Diversity in comics made the news again this week as Marvel’s Sales VP decided to inform the entire world that the brand’s sales losses come from their outreach attempts at diversity. So here we all find ourselves again in the brouhaha of why people don’t make these books. Once again, those who ask for representation are being called out as the culprits. There just isn’t the demographic for it.
I can go on and on about Marvel’s numbers. In fact, I’ve done so in other places.
None of this is about Marvel, at least not specifically. All of this is about being used as an excuse for writing failures. Looking at the target audiences, the demographics of readers, and the demographics of writers, there’s a huge gap in what’s being produced. These huge gaps relate to problems that come with writing “the other,” whether that other is a gender, race, or religion.
The Readership for Diversity in Comics
Finding a starting point for the data proves difficult. Let’s start with the potential demographic. After all, half of marketing lies in potential. Scouring the internet for any kind of methodology proved difficult. However, here it is. Over at the website Graphic Policy, author Brett runs a monthly review of comic fandom demographics on Facebook. This doesn’t include people who purchase, however, it gives a sense of what the market might look like in total based on people’s approach to information. As nothing else was available, it’s at the very least worth a look. Brett posted on April 1, 2017 creating a timely relevance which also proves important to this discussion. Most of the other demographic data, though more statistically sound, was dated 2012- 2015. So, let’s take a look.
According to this data, women represent 48.65% of the population and men 51.35%. Interestingly, an age pattern also occurs. While men in the age ranges of 18-42 outnumber women of the same range, once women hit 42 years old, the female demographic outnumbers the male readers. In addition, per this non-statistically verified analysis, African-Americans are 14.59% of the population, while Hispanics represent 17.3% and Asian-Americans represent 5.44%.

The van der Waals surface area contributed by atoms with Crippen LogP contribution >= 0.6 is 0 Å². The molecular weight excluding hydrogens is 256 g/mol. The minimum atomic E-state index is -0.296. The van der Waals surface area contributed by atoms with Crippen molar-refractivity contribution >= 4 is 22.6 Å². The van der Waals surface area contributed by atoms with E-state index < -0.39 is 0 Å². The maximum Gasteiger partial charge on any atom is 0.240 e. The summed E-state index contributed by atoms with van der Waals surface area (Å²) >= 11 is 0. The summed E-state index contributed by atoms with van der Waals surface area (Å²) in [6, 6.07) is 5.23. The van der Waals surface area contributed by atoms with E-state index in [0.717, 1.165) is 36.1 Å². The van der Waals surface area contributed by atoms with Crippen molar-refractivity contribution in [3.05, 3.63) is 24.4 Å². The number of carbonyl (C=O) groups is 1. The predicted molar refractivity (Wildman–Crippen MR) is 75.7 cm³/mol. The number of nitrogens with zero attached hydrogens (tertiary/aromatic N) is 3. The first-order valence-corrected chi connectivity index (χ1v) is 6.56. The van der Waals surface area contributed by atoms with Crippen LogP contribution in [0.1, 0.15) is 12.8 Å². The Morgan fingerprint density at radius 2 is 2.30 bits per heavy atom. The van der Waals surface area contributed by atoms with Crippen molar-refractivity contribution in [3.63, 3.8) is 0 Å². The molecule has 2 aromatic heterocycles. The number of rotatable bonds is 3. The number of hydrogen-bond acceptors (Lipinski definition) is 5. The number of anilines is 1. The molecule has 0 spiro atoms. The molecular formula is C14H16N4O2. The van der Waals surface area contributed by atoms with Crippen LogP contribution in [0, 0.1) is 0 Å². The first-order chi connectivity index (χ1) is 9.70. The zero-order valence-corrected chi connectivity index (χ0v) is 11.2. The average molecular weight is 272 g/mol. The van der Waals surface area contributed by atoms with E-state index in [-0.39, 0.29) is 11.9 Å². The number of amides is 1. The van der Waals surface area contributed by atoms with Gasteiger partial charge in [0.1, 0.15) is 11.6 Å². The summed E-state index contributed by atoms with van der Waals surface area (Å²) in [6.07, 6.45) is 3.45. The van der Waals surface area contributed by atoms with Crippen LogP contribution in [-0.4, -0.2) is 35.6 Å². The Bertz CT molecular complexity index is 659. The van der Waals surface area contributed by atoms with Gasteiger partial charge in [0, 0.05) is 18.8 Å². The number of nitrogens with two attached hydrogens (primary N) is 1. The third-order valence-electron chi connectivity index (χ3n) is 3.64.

In terms of the discussions of diversity in comics not making money, let’s chat a minute. Look, when we’re talking about demographics, there’s something to be said for thinking about what your demographic wants. In terms of reading, the important thing to note is, well, reading. People like to read things that are good. In fact, if we’re looking specifically at the female demographics here, most the readers are older. There is a good chance that these women are also (and this is more a hypothesis than anything else) fairly well educated. This means that something else needs to happen for these books to do well.
Writing the Other, or How Diversity in Comics Reads
Just throwing characters into books as lead protagonists doesn’t make the writing “diverse.” Looking to education, Mary Stone Hanley and George W. Noblit note that in trying to empower marginalized groups,
Existing beliefs and practices are based in a wider logic of White supremacy. Changes need to be made broadly across the board. Some questions to ask include: Who are the key stakeholders? What can bring them together and what resources can they bring? What institutional arrangements need cultivated? How can educators be prepared to teach culturally responsive pedagogy? What policies must be changed and created? What practices are needed? What belief systems are necessary and which need to be challenged? What do the children and youth need to be doing?